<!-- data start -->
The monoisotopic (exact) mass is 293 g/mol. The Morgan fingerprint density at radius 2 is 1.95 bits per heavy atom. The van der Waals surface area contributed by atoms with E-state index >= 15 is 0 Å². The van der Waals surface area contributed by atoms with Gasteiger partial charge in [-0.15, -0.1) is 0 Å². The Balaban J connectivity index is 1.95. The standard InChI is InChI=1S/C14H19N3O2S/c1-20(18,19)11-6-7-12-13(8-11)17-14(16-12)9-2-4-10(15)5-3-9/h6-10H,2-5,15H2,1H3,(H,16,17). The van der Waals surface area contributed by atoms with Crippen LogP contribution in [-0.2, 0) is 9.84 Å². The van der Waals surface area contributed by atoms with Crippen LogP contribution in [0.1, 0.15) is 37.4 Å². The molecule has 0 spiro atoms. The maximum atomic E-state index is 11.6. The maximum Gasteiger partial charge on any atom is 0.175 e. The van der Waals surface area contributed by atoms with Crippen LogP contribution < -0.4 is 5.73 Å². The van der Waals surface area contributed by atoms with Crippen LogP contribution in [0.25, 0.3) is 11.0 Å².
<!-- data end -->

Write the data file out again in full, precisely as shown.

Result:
The monoisotopic (exact) mass is 293 g/mol. The Morgan fingerprint density at radius 2 is 1.95 bits per heavy atom. The van der Waals surface area contributed by atoms with E-state index >= 15 is 0 Å². The van der Waals surface area contributed by atoms with Gasteiger partial charge in [-0.15, -0.1) is 0 Å². The Balaban J connectivity index is 1.95. The standard InChI is InChI=1S/C14H19N3O2S/c1-20(18,19)11-6-7-12-13(8-11)17-14(16-12)9-2-4-10(15)5-3-9/h6-10H,2-5,15H2,1H3,(H,16,17). The van der Waals surface area contributed by atoms with Crippen LogP contribution in [-0.2, 0) is 9.84 Å². The van der Waals surface area contributed by atoms with Crippen LogP contribution in [0.1, 0.15) is 37.4 Å². The molecule has 0 spiro atoms. The maximum atomic E-state index is 11.6. The maximum Gasteiger partial charge on any atom is 0.175 e. The van der Waals surface area contributed by atoms with Crippen LogP contribution < -0.4 is 5.73 Å². The van der Waals surface area contributed by atoms with Crippen LogP contribution in [0.25, 0.3) is 11.0 Å².